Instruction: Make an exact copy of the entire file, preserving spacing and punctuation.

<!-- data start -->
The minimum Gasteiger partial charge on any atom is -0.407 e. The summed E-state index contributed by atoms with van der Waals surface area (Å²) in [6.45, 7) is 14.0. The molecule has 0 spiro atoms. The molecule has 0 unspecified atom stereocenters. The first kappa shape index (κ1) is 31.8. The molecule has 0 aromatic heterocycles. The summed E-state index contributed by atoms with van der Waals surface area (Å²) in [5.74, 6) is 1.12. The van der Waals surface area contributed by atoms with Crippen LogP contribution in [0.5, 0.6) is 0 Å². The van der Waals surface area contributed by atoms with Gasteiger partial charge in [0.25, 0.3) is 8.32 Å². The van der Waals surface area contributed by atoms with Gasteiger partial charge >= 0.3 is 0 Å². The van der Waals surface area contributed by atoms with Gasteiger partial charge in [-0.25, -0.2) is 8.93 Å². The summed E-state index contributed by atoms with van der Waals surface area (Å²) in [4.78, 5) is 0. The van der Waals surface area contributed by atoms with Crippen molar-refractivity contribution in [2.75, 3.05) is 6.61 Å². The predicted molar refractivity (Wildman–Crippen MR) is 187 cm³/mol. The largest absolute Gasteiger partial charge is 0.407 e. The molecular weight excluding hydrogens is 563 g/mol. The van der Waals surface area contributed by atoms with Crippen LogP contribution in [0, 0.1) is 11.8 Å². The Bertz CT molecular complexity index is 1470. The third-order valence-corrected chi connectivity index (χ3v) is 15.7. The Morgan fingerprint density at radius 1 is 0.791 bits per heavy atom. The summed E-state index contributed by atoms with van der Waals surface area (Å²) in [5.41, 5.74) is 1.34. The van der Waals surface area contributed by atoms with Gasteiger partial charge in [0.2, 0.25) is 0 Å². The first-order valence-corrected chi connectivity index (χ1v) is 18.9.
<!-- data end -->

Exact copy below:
The minimum Gasteiger partial charge on any atom is -0.407 e. The summed E-state index contributed by atoms with van der Waals surface area (Å²) in [6.45, 7) is 14.0. The molecule has 0 spiro atoms. The molecule has 0 unspecified atom stereocenters. The first kappa shape index (κ1) is 31.8. The molecule has 0 aromatic heterocycles. The summed E-state index contributed by atoms with van der Waals surface area (Å²) in [5.74, 6) is 1.12. The van der Waals surface area contributed by atoms with Crippen LogP contribution in [0.5, 0.6) is 0 Å². The van der Waals surface area contributed by atoms with Gasteiger partial charge in [0.25, 0.3) is 8.32 Å². The van der Waals surface area contributed by atoms with Gasteiger partial charge >= 0.3 is 0 Å². The van der Waals surface area contributed by atoms with Gasteiger partial charge in [-0.25, -0.2) is 8.93 Å². The summed E-state index contributed by atoms with van der Waals surface area (Å²) in [4.78, 5) is 0. The van der Waals surface area contributed by atoms with Crippen molar-refractivity contribution in [2.75, 3.05) is 6.61 Å². The predicted molar refractivity (Wildman–Crippen MR) is 187 cm³/mol. The largest absolute Gasteiger partial charge is 0.407 e. The molecular weight excluding hydrogens is 563 g/mol. The van der Waals surface area contributed by atoms with Crippen LogP contribution in [0, 0.1) is 11.8 Å². The Bertz CT molecular complexity index is 1470. The third-order valence-corrected chi connectivity index (χ3v) is 15.7. The Morgan fingerprint density at radius 1 is 0.791 bits per heavy atom. The summed E-state index contributed by atoms with van der Waals surface area (Å²) in [5.41, 5.74) is 1.34. The van der Waals surface area contributed by atoms with Gasteiger partial charge in [0.2, 0.25) is 0 Å². The first-order valence-corrected chi connectivity index (χ1v) is 18.9.